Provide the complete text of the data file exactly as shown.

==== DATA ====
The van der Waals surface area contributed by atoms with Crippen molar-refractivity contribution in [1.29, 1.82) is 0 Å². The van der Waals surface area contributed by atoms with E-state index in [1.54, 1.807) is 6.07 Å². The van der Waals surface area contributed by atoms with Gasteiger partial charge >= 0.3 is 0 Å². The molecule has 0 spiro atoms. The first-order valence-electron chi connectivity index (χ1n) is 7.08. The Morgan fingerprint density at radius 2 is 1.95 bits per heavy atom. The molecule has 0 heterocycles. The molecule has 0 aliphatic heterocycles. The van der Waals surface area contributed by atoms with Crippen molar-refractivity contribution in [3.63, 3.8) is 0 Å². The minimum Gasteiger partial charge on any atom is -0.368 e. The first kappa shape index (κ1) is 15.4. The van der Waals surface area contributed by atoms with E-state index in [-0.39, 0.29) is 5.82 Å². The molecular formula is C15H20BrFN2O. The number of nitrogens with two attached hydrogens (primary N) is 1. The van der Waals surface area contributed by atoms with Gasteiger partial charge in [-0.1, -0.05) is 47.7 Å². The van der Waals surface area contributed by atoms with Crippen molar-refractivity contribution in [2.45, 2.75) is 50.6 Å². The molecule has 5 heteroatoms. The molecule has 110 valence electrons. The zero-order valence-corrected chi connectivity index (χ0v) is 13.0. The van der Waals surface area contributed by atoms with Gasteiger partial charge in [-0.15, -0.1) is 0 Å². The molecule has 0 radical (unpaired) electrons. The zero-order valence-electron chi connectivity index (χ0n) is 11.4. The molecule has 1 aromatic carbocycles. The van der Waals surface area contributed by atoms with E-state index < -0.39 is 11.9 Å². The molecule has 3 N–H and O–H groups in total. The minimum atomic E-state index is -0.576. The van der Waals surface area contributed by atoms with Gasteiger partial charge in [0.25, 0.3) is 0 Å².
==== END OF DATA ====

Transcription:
The van der Waals surface area contributed by atoms with Crippen molar-refractivity contribution in [1.29, 1.82) is 0 Å². The van der Waals surface area contributed by atoms with E-state index in [1.54, 1.807) is 6.07 Å². The van der Waals surface area contributed by atoms with Gasteiger partial charge >= 0.3 is 0 Å². The molecule has 0 spiro atoms. The first-order valence-electron chi connectivity index (χ1n) is 7.08. The Morgan fingerprint density at radius 2 is 1.95 bits per heavy atom. The molecule has 0 heterocycles. The molecule has 0 aliphatic heterocycles. The van der Waals surface area contributed by atoms with Crippen molar-refractivity contribution in [3.63, 3.8) is 0 Å². The minimum Gasteiger partial charge on any atom is -0.368 e. The first kappa shape index (κ1) is 15.4. The van der Waals surface area contributed by atoms with E-state index in [-0.39, 0.29) is 5.82 Å². The molecular formula is C15H20BrFN2O. The number of nitrogens with two attached hydrogens (primary N) is 1. The van der Waals surface area contributed by atoms with Gasteiger partial charge in [-0.1, -0.05) is 47.7 Å². The van der Waals surface area contributed by atoms with Crippen molar-refractivity contribution in [2.45, 2.75) is 50.6 Å². The molecule has 5 heteroatoms. The molecule has 110 valence electrons. The zero-order valence-corrected chi connectivity index (χ0v) is 13.0. The van der Waals surface area contributed by atoms with Gasteiger partial charge in [-0.15, -0.1) is 0 Å². The molecule has 0 radical (unpaired) electrons. The zero-order valence-electron chi connectivity index (χ0n) is 11.4. The molecule has 1 aromatic carbocycles. The van der Waals surface area contributed by atoms with E-state index < -0.39 is 11.9 Å². The molecule has 3 N–H and O–H groups in total. The minimum atomic E-state index is -0.576. The van der Waals surface area contributed by atoms with Gasteiger partial charge in [0.25, 0.3) is 0 Å².